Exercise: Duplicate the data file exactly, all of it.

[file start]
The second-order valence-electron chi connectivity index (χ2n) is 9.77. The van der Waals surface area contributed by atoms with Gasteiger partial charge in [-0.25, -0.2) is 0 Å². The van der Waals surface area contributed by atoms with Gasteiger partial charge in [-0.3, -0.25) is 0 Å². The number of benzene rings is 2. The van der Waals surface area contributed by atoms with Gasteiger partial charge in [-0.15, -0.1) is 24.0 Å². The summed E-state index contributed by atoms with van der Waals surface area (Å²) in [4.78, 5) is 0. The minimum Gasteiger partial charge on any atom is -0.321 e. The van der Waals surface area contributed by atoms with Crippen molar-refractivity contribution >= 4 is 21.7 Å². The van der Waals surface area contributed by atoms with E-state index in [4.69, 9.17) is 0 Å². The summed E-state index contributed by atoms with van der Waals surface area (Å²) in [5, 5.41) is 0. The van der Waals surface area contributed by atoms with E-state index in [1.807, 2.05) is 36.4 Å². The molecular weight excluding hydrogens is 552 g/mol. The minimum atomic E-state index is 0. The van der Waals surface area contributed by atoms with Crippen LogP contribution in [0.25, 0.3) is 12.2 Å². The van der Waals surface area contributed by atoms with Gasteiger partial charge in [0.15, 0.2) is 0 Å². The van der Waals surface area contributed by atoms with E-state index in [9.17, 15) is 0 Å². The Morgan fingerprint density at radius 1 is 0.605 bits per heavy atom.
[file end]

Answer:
The second-order valence-electron chi connectivity index (χ2n) is 9.77. The van der Waals surface area contributed by atoms with Gasteiger partial charge in [-0.25, -0.2) is 0 Å². The van der Waals surface area contributed by atoms with Gasteiger partial charge in [-0.3, -0.25) is 0 Å². The number of benzene rings is 2. The van der Waals surface area contributed by atoms with Gasteiger partial charge in [-0.15, -0.1) is 24.0 Å². The summed E-state index contributed by atoms with van der Waals surface area (Å²) in [4.78, 5) is 0. The minimum Gasteiger partial charge on any atom is -0.321 e. The van der Waals surface area contributed by atoms with Crippen molar-refractivity contribution >= 4 is 21.7 Å². The van der Waals surface area contributed by atoms with E-state index in [4.69, 9.17) is 0 Å². The summed E-state index contributed by atoms with van der Waals surface area (Å²) in [5, 5.41) is 0. The van der Waals surface area contributed by atoms with E-state index in [1.807, 2.05) is 36.4 Å². The molecular weight excluding hydrogens is 552 g/mol. The minimum atomic E-state index is 0. The van der Waals surface area contributed by atoms with Crippen LogP contribution in [0.25, 0.3) is 12.2 Å². The van der Waals surface area contributed by atoms with Gasteiger partial charge in [0.15, 0.2) is 0 Å². The van der Waals surface area contributed by atoms with E-state index in [9.17, 15) is 0 Å². The Morgan fingerprint density at radius 1 is 0.605 bits per heavy atom.